The Journey of Poet Laureate and Professor William Stafford

By Sara Schaff /// Staff Writer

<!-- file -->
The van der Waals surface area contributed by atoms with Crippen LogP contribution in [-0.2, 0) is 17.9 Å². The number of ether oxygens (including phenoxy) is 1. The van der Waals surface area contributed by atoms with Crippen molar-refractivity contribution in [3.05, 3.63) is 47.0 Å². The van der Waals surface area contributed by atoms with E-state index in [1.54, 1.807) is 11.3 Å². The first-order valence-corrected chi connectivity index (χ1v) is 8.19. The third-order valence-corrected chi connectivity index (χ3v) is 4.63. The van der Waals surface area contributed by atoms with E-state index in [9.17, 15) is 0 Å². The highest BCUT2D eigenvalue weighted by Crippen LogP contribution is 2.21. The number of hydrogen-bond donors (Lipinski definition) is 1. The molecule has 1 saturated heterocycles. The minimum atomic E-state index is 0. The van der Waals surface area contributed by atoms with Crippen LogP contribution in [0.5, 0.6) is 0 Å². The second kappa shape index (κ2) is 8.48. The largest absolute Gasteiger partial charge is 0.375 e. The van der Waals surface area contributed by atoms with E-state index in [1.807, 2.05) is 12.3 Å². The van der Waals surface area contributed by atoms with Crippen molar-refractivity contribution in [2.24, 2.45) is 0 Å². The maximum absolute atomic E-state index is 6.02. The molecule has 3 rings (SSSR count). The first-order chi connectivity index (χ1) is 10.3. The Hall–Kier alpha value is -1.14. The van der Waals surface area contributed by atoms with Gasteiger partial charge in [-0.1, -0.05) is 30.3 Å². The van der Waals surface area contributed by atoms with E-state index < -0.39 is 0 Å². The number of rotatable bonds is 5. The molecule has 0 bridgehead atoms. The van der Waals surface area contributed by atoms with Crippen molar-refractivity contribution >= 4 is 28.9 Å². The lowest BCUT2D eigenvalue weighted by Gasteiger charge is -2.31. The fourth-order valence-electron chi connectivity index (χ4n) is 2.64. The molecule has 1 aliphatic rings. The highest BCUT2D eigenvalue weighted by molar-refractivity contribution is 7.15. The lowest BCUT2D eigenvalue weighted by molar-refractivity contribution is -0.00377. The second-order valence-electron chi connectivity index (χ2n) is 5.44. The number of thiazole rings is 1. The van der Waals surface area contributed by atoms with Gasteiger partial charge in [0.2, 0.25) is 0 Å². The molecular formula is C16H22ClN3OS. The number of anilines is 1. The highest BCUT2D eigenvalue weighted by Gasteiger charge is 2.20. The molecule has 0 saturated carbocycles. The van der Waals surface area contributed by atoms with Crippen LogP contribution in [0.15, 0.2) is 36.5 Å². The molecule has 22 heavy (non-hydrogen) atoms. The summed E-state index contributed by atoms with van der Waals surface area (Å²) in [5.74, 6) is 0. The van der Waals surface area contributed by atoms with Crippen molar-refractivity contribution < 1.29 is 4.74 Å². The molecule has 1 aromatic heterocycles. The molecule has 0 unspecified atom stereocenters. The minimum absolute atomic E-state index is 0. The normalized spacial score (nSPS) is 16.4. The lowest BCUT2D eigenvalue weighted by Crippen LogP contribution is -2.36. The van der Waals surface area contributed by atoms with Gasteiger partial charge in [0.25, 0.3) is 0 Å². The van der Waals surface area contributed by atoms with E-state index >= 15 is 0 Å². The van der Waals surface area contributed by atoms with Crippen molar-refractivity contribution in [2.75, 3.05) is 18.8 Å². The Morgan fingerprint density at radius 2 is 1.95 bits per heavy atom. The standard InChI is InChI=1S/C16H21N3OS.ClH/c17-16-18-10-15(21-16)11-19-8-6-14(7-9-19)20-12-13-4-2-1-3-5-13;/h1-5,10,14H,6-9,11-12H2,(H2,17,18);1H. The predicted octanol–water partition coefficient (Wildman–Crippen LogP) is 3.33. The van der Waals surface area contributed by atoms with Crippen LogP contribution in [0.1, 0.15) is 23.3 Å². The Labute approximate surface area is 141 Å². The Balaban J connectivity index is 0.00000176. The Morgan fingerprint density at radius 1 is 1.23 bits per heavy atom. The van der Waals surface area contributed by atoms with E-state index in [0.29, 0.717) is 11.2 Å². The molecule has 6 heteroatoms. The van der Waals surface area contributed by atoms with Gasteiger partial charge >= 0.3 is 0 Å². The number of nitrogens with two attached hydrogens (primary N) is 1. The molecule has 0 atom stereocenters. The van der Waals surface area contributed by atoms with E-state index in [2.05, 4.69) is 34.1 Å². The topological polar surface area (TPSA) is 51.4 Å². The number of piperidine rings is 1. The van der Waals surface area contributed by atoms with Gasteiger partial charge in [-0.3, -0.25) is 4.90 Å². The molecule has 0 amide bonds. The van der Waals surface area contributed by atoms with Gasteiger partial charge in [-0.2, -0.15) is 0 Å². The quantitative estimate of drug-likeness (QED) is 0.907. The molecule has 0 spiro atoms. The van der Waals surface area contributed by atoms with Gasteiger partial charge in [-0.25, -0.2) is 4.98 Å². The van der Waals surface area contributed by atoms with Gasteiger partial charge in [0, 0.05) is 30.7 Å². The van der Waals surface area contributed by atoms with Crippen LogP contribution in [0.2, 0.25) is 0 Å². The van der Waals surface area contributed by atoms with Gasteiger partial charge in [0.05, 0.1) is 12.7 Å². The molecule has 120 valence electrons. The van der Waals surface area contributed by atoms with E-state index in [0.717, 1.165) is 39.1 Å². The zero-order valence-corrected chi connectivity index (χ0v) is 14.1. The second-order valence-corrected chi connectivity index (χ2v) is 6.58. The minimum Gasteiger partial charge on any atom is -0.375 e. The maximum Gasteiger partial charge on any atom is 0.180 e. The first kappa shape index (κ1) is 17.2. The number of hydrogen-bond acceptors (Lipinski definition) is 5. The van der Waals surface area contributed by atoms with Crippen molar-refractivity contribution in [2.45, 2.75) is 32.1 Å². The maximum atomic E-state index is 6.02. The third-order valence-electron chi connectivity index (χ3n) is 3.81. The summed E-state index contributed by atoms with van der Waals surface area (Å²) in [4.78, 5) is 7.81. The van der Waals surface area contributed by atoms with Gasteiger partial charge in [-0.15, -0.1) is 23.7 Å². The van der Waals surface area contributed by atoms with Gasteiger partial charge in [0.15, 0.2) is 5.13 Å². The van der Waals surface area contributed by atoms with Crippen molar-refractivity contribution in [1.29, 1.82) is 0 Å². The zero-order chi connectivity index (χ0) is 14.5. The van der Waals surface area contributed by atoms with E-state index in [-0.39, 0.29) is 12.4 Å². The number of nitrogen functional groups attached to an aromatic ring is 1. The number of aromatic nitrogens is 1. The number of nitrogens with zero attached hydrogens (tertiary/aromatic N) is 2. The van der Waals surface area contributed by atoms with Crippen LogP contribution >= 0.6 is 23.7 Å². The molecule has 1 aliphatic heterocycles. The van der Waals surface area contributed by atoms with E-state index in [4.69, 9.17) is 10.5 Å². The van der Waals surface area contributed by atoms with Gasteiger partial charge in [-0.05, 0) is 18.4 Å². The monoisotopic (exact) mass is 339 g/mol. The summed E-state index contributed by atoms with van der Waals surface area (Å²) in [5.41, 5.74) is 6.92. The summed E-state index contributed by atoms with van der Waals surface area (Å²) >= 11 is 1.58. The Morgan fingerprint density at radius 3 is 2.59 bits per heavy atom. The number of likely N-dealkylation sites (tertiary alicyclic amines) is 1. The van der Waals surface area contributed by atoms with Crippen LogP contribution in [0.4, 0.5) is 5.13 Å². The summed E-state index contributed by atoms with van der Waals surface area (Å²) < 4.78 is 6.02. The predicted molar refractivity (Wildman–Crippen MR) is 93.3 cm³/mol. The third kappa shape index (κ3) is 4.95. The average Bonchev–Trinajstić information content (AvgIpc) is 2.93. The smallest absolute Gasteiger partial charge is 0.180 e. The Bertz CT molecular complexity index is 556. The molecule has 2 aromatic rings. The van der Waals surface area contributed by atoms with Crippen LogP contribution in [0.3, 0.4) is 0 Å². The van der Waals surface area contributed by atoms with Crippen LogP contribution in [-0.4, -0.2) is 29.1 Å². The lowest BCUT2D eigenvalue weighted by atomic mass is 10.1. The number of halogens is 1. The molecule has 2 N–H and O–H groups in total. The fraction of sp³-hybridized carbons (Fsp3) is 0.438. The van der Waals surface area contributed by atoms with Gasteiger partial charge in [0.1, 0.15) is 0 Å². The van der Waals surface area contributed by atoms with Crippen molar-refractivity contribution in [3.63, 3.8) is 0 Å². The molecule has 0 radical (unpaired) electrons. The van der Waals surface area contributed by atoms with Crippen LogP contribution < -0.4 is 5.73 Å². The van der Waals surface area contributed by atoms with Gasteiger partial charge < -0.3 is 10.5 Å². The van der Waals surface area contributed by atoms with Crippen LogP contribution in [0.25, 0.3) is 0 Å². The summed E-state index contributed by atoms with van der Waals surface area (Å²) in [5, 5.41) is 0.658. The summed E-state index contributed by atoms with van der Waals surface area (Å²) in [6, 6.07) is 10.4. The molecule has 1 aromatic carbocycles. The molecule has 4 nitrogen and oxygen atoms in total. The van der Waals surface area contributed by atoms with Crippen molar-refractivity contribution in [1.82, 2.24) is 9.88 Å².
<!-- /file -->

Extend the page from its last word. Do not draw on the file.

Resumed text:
William Stafford, born Jan. 17, 1914 in Hutchinson, Kansas, was a poet widely considered to be one of the most influential American poets of the latter half of the twentieth century. Awards include the National Book Award in 1963 for his first collection ever published,“Traveling Through the Dark,”  (originally released in 1962, when Stafford was 48 years old) and the Shelley Memorial Award bestowed by the Poetry Society of America in 1970. He was also appointed a one-year position as Poet Laureate. Stafford received a BA from the University of Kansas in 1937, and was then called away for military service in the Second World War shortly thereafter. He identified himself as a conscientious objector and as a result was moved around between several different Civilian Public Service camps. Stafford’s time doing military work is a period to which his reflective, deceptively plain-spoken writing often seems to be a response. In fact, his Master’s thesis, entitled “Down In My Heart,” was a prose-memoir which recounted many of his experiences in the work camps. After Stafford’s military service, he had a brief stint as a teacher at Chaffey High School before he was recruited in 1947 by the president of Lewis & Clark College at the time, Morgan Odell, who found in Stafford an intelligent man and a skilled writer, as well as a kindred spirit in the sense that Odell himself had taken a similar objective stance to World War II. Stafford remained at Lewis & Clark until his retirement in 1978. During his time here, he was frequently called away for poetry readings and to conduct educational writing workshops. Stafford died of a heart attack on Aug. 28 in 1993. That morning, he had risen early and had begun writing another poem, a habit which harkened back to his time in the military work camps. “I’m still here writing it down,” the unfinished poem states, “You don’t have to/prove anything…Just be ready/for what God sends.”

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